Eight of Australia’s best athletes will vie for the 2018 ‘The Don’ Award at next week’s sold out Sport Australia Hall of Fame 34th Induction and Awards Gala Dinner.
With just 9 days to go until Australian sport’s night of nights on Thursday October 11th 2018, the field for the prestigious award has been unveiled, revealing a star-studded list of Australian sporting champions whose achievements have most ‘inspired the nation’.
The 2018 candidates include motor sport stars Daniel Ricciardo and Indianapolis 500 victor Will Power, Matilda’s international goalscoring machine Sam Kerr, and record-breaking cricketer Ellyse Perry.
Australian Commonwealth Games heroes figure strongly in the nominations with gold medallists Kurt Fearnley AO and Madison de Rozario (athletics wheelchair racing) and outgoing Kookaburras hockey captain Mark Knowles OAM acknowledged, in addition to para-triathlete Lauren Parker who won a bronze medal at the Games one year after becoming paralysed from the waist down after an accident.
Inaugurated in 1998, ‘The Don’ Award is Australia’s leading contemporary sport award, named in honour of the Sport Australia Hall of Fame’s first Inductee, the late Sir Donald Bradman AC, and is awarded annually to the Athlete or Team who, through their performance and example has most inspired the nation.
‘THE DON’ AWARD 2018 FINALISTS
Madison de Rozario
Wheelchair racer Madison de Rozario has had an outstanding year. She won the only two gold medals available to her at the Commonwealth Games, the 1500m on the track and the marathon on the road, and then followed up by claiming the London Marathon a week later, the first Australian woman to win this prestigious event.
She did this four years after missing the Glasgow Commonwealth Games after acquiring a 40cm blood clot in her leg on the flight to the UK, which required surgery and on-going therapy. This year she had to overcome a personal tragedy when her grandmother, who had planned to join the rest of her family to watch her compete, passed away two weeks before the Games.
She is an acknowledged role model for people with a disability, with a focus on promoting positive attitudes towards body image.
Kurt Fearnley AO
Few athletes in history have captured the heart of the people in the way veteran wheelchair racer Kurt Fearnley did at the 2018 Commonwealth Games.
Fearnley became the face of the Gold Coast Games with two superb performances – gold in the marathon on the road and silver in the 1500m on the track.
His inspirational attitude contributed more to the image of the event than any other competitor and as a role model for the historic inclusivity of the Games he was honoured with selection as Australian Team Flag Bearer for the Closing Ceremony.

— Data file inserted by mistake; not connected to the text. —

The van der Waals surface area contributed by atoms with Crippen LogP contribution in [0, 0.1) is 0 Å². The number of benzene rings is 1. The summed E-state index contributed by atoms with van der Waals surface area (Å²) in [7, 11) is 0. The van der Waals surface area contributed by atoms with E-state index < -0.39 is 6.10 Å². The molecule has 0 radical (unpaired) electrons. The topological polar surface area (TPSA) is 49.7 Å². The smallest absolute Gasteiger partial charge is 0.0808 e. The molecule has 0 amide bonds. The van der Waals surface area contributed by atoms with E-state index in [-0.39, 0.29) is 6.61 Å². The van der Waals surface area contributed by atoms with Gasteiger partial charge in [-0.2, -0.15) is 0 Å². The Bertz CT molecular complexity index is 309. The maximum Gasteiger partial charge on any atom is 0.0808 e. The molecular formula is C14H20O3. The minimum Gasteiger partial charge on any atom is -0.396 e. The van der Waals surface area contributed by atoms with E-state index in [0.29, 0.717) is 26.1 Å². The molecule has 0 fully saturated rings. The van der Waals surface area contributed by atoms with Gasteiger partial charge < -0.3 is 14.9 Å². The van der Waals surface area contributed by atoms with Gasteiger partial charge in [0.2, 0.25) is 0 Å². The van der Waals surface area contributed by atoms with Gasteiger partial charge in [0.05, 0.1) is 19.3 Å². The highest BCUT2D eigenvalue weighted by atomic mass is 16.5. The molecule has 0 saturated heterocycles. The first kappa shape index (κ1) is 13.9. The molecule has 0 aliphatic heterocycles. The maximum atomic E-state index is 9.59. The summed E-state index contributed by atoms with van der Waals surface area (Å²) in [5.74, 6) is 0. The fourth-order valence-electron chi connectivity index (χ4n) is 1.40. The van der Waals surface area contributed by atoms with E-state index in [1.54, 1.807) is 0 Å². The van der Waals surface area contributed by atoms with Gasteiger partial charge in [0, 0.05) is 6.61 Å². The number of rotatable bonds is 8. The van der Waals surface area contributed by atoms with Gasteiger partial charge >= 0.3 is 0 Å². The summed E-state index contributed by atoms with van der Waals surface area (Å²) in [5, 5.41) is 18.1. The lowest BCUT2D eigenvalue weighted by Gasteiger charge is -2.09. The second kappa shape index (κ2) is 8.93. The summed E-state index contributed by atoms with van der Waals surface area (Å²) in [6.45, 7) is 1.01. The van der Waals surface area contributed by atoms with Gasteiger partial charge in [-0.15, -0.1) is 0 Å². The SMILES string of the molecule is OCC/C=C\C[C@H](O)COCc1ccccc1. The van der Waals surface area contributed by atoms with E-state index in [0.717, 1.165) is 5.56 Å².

His performances set a standard of determination for people both with and without disabilities. “The ability of sport to take you on a journey, to showcase respect, resilience, discipline, beauty, will never cease to amaze me,” he said.
Soccer superstar Sam Kerr, the 2018 Young Australian of the Year, continues to pile up awards and accolades, confirming her status as the most successful, watchable and inspirational female footballer Australia has produced.
Against Norway at the Algarve Cup in Portugal, she set a national record by scoring 12 goals across seven successive international matches. She then became the first woman to score more than 50 goals in America’s National Women’s Soccer League (NWSL).
In a remarkable 12-month period Kerr was also named the Asian Women’s Footballer of the Year, ABC Sports Personality of the Year, Most Valuable Player for the NWSL, best International Women’s Player at the Excellence in Sport Performance awards in Los Angeles and was nominated for the FIFA Female Player of the Year for the second successive year.
Mark Knowles OAM
Australian men’s hockey captain Mark Knowles completed a stupendous career by leading the Kookaburras back to the No 1 world ranking and then to a record sixth consecutive Commonwealth Games gold medal at the 2018 Commonwealth Games.
In an honour reflecting the esteem in which he is held in world sport, Knowles was named the Australian Team Flag Bearer for the Opening Ceremony on the Gold Coast. During the Parade of Nations, he notably moved back behind the first rows, weaving through the Australian team to lead from the back and allow other athletes the honour of leading the Australian team around the stadium.
The Games saw the retirement of Knowles as Australia’s most decorated player – 325 games, one Olympic Gold medal (2004), two World Cup titles (2010, 2014), four Commonwealth gold medals (2006, 2010, 2014, 2018) and was named world player of the year in 2014.
Para triathlete Lauren Parker’s story is incredibly powerful. Just one year after becoming paralysed from the waist down when she crashed her bike on a training ride for the Ironman Australia , this former elite able-bodied triathlete took out the bronze medal for the Para Triathlon WC at the 2018 Commonwealth Games.
In the crash she broke ribs, a shoulder blade and pelvis, punctured a lung, and, worst of all, damaged her spinal cord. Told she had virtually no chance of ever walking again, she defied doctors by resuming training three months before the 2018 Games. She ended up on the podium, after an agonising physical and mental journey, wearing one of the most courageous medals of the entire event.
“She believed she could, so she did!”
Dual sport star Ellyse Perry’s profile continues to rise.